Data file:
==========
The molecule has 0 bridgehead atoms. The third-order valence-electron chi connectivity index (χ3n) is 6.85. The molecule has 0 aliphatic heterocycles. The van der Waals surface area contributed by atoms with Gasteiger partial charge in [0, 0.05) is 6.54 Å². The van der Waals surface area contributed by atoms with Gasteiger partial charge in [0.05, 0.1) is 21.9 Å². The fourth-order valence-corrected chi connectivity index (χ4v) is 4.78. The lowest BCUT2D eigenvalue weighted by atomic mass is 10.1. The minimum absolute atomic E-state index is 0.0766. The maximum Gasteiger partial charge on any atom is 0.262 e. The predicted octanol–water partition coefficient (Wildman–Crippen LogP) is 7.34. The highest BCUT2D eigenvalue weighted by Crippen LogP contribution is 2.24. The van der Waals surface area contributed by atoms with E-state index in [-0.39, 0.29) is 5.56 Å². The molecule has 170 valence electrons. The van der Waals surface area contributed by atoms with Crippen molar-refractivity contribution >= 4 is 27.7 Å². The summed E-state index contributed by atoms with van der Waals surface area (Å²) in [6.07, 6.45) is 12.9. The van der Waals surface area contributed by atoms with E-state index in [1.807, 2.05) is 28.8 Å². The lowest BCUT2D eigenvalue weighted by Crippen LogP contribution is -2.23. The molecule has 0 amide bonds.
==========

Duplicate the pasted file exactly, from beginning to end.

The molecule has 0 bridgehead atoms. The third-order valence-electron chi connectivity index (χ3n) is 6.85. The molecule has 0 aliphatic heterocycles. The van der Waals surface area contributed by atoms with Gasteiger partial charge in [0, 0.05) is 6.54 Å². The van der Waals surface area contributed by atoms with Gasteiger partial charge in [0.05, 0.1) is 21.9 Å². The fourth-order valence-corrected chi connectivity index (χ4v) is 4.78. The lowest BCUT2D eigenvalue weighted by atomic mass is 10.1. The minimum absolute atomic E-state index is 0.0766. The maximum Gasteiger partial charge on any atom is 0.262 e. The predicted octanol–water partition coefficient (Wildman–Crippen LogP) is 7.34. The highest BCUT2D eigenvalue weighted by Crippen LogP contribution is 2.24. The van der Waals surface area contributed by atoms with E-state index in [-0.39, 0.29) is 5.56 Å². The molecule has 170 valence electrons. The van der Waals surface area contributed by atoms with Crippen molar-refractivity contribution >= 4 is 27.7 Å². The summed E-state index contributed by atoms with van der Waals surface area (Å²) in [6.07, 6.45) is 12.9. The van der Waals surface area contributed by atoms with E-state index in [1.807, 2.05) is 28.8 Å². The lowest BCUT2D eigenvalue weighted by Crippen LogP contribution is -2.23. The molecule has 0 amide bonds.